The name Bleathwhyte was first used by the ancient Strathclyde-Briton people of the Scottish/English Borderlands. The first Bleathwhyte to use this name no doubt lived in any of the places so named in Cumberland
. This place-name derived from the Old Norse words for a broad clearing.
Early Origins of the Bleathwhyte family
The surname Bleathwhyte was first found in Cumberland
, where they held a family seat
from very ancient times, some say well before the Norman Conquest
and the arrival of Duke William at Hastings in 1066 A.D.
Early History of the Bleathwhyte family
This web page shows only a small excerpt of our Bleathwhyte research.Another 251 words (18 lines of text) covering the years 1185, 1185, 1588 and 1673 are included under the topic Early Bleathwhyte History in all our PDF Extended History products and printed products wherever possible.
Bleathwhyte Spelling Variations
Scribes in Medieval Scotland
spelled names by sound rather than any set of rules, so an enormous number of spelling variations
exist in names of that era. Bleathwhyte has been spelled Brathwaite, Brathwait, Braithwaite, Braithwait and many more.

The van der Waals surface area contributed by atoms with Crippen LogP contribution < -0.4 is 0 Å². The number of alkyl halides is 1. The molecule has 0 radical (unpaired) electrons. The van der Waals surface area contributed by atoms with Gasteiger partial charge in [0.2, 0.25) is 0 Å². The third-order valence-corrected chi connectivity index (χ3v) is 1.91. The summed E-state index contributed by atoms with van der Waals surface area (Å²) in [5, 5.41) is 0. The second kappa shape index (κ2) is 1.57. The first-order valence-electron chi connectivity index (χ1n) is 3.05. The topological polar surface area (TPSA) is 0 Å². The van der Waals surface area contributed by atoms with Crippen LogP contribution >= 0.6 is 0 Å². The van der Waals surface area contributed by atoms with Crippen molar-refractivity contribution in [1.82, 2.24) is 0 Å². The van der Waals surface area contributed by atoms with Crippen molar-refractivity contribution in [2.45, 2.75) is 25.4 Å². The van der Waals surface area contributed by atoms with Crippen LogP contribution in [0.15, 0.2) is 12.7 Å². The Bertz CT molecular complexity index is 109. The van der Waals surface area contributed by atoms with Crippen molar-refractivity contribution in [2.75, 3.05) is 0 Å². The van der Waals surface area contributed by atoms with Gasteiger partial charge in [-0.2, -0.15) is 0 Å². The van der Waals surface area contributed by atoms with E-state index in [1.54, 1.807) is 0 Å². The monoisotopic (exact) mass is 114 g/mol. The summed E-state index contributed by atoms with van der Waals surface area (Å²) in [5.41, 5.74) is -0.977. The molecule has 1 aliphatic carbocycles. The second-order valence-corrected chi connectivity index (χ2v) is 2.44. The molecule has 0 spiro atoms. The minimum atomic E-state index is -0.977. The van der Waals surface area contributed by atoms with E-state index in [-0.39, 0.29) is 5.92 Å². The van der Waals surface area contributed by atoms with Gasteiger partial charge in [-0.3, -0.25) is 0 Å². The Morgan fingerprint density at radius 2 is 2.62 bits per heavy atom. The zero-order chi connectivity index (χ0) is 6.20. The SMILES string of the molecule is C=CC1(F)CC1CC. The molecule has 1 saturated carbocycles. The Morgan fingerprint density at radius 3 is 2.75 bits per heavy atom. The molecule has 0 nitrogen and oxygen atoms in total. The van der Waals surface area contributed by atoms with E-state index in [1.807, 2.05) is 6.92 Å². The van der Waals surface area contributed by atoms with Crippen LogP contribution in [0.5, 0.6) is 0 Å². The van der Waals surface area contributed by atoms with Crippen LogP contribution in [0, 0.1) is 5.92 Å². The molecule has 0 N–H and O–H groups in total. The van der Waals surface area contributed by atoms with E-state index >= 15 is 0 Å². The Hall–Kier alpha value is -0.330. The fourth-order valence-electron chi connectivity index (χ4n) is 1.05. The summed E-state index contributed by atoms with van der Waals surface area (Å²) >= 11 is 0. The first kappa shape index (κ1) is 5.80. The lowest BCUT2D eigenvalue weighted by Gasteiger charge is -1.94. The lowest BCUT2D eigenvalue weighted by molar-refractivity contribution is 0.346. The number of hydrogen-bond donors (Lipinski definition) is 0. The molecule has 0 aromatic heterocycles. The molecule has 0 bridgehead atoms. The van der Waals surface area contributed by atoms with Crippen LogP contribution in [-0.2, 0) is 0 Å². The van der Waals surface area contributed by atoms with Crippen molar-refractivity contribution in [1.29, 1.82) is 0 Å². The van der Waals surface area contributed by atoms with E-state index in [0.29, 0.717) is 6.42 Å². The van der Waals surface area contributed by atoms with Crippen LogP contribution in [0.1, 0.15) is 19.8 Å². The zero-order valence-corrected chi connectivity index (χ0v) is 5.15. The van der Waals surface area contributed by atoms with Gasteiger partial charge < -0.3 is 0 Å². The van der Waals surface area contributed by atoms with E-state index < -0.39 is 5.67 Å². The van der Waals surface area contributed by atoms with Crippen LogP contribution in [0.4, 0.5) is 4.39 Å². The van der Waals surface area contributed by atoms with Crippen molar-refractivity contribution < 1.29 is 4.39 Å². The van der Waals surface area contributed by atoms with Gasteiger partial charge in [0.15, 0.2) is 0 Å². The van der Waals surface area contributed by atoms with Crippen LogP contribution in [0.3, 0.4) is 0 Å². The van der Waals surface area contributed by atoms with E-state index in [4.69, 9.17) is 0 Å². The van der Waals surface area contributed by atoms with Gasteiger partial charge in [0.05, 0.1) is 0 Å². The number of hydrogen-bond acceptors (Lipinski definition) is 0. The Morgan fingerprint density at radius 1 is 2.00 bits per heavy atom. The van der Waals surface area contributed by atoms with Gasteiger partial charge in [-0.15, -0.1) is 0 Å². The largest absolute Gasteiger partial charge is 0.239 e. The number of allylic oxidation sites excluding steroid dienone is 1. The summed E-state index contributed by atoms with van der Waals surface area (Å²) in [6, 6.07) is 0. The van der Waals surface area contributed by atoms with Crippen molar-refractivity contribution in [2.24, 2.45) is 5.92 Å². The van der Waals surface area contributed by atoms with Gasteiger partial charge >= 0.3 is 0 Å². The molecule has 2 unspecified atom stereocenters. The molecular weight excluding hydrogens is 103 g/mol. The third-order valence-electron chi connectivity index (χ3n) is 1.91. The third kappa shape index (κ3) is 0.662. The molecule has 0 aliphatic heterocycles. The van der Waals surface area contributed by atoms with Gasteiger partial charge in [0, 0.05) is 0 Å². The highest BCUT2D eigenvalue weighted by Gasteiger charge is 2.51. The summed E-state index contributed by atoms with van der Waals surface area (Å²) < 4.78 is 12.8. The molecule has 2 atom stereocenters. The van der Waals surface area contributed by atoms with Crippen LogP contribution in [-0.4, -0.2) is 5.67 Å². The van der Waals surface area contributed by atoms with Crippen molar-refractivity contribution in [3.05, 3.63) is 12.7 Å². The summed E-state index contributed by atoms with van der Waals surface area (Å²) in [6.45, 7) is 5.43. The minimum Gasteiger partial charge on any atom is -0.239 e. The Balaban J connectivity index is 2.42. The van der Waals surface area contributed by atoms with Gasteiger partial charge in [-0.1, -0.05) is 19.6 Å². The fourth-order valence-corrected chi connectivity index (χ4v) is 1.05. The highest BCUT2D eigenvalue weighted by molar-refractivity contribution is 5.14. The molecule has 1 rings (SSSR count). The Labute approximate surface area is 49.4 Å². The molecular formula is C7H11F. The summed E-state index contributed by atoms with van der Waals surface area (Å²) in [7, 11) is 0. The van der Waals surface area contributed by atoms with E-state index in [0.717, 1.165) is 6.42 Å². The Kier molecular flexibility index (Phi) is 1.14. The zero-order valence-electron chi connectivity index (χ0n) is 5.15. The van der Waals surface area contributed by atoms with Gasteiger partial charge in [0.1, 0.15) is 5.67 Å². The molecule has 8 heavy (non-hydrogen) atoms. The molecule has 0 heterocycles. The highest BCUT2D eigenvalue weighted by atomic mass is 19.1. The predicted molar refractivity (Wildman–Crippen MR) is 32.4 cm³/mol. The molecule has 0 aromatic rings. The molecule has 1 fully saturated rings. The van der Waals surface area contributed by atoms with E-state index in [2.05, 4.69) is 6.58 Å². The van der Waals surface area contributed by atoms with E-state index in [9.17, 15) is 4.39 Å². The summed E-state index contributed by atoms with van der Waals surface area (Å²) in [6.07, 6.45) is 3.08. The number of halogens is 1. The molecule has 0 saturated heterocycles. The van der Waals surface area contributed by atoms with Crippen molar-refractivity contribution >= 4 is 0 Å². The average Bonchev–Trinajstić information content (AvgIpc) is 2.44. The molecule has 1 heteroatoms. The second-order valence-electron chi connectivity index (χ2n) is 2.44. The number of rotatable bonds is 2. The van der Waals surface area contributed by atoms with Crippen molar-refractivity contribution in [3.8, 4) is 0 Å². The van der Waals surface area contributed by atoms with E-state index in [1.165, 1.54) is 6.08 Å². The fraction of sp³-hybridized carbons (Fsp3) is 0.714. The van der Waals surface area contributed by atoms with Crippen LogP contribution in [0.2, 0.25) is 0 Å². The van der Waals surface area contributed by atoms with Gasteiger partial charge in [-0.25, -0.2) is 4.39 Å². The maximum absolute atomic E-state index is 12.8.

Early Notables of the Bleathwhyte family (pre 1700)
Another 27 words (2 lines of text) are included under the topic Early Bleathwhyte Notables in all our PDF Extended History products and printed products wherever possible.
Migration of the Bleathwhyte family to the New World and Oceana
The number of Strathclyde Clan
families sailing for North America increased steadily as the persecution continued. In the colonies, they could find not only freedom from the iron hand of the English government, but land to settle on. The American War of Independence
allowed many of these settlers to prove their independence, while some chose to go to Canada as United Empire Loyalists. Scots played essential roles in the forging of both great nations. Among them: William Braithwaite who settled in Maryland in 1775; Susan Braithwaite with her husband Francis arrived in Philadelphia, Pennsylvania with four children in 1822.